The following is a list of all the materials and teaching resources that are needed to complete the VEX 123 Lab. First listed are the materials needed for the entire Lab, including the 123 Robot. In certain Labs, links to teaching resources in a slideshow format have been included. Not all Labs will include a slideshow. These slides can help provide context and inspiration for your students. All slides are editable, and can be projected for students or used as a teacher resource.
For testing the sequence of Coder cards.
|1 per group|
For testing the Coder cards with the 123 Robot.
|1 per group|
Used to create Coder projects.
|1 set per group|
To create a testing area for projects
|1 for every 2 groups|
For teacher and student context during the Lab.
|1 for teacher facilitation|
VEX 123 PDF Printables (optional)
|To use as manipulatives to supports students project planning and saving.||1 per group|
- Control Coder card choices - You will likely want to limit the students’ access to the Coder cards in this activity since they are working with introductory coding principles. Limiting the cards may help children not feel overwhelmed, and stay more focused on the goals of the activities. Coder cards needed for this Lab:
- One "When start"
- Two "Drive 1"
- One "Drive 4"
- One "Turn left"
- One "Turn right"
- One "Play honk"
- One "Glow purple"
- To help students take turns and stay focused Lab activities, give students direction for how to share responsibilities. For groups larger than the recommended two students, provide students with more granular roles. Examples of responsibilities for students in this Lab:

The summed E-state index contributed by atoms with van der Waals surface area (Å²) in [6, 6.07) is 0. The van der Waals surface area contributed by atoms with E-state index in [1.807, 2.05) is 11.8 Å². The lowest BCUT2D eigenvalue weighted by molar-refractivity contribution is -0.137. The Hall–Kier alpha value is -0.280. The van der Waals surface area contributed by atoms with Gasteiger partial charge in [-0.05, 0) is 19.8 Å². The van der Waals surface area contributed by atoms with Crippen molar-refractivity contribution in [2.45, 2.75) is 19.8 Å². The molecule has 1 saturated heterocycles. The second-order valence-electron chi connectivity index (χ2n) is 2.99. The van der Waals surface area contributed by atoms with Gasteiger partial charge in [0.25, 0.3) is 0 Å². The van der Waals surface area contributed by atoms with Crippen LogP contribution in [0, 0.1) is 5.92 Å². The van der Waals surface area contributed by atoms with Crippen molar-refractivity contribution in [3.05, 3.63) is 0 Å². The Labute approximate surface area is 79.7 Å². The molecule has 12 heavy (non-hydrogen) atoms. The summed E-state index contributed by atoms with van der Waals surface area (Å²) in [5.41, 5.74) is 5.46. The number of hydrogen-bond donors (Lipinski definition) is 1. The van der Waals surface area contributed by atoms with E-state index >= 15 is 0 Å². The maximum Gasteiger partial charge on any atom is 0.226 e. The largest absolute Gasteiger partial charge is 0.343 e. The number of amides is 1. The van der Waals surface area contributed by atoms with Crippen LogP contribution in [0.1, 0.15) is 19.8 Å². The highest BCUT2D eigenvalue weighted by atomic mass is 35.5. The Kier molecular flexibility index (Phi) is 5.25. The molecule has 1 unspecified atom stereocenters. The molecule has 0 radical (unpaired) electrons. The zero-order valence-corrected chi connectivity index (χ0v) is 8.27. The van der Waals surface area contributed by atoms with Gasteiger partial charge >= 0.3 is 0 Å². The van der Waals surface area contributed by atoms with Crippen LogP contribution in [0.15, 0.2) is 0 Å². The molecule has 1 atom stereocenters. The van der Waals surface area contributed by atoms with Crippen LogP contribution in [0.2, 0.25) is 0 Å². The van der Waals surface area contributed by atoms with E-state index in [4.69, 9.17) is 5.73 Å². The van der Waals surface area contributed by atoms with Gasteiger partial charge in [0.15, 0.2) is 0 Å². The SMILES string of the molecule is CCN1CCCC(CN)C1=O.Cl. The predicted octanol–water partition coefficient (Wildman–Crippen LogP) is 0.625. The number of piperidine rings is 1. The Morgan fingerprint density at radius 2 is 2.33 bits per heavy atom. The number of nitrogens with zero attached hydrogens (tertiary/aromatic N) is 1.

- Placing the 123 Robot on the Field in the correct location.
- Inserting the Coder cards and pressing the "Start" button.
- Keeping track of the Coder cards and lining them up to plan the group's projects.
- Students can test projects on a 123 Field as shown here.
Begin the lab by engaging with the students.
Ask the students, “What steps should we take to create a project with the Coder and 123 Robot?"
Tell the students that these errors are called bugs and that they can work to debug their projects. The class will work together to debug a project using the Coder.
How can we find the bugs in our projects and fix them, so the 123 Robot does what we want it to?
Allow students to explore the concepts introduced.
Students will build an incorrect Coder project and observe the behaviors of the 123 Robot as a class. The students will then work in their groups to debug the project so it works as intended.
Students will discuss what Coder cards they changed as they debugged the project, and how those changes affected the behavior of the 123 Robot.
Students will work in their groups to debug a mixed-up sequence of Coder cards. All groups will have different mixed-up sequences using the same Coder cards.
Alternate Coding Methods
While this Lab is written for use with the Coder, it can also be completed using the buttons on the 123 Robot to touch code, or using VEXcode 123. If using the buttons to touch code, give students the intended behavior and an incorrect touch project to debug. For more information about coding using the Touch buttons on the 123 Robot, see the Coding with the Touch Buttons on the 123 Robot Knowledge Base article.
If using VEXcode 123, give students a computer or tablet and have them build a project to debug. Then, share the intended behaviors and have use the step feature to help them debug the project in VEXcode 123. For more information about VEXcode 123, reference articles in the VEXcode 123 section of the Knowledge Base.
Allow students to discuss and display their learning.
Students will share what the error was in their sequence, and how they fixed it.
- What are some things that let us know there is a problem in our project?
- What is something we can do to identify the problem?
- How did we work together to fix the problem?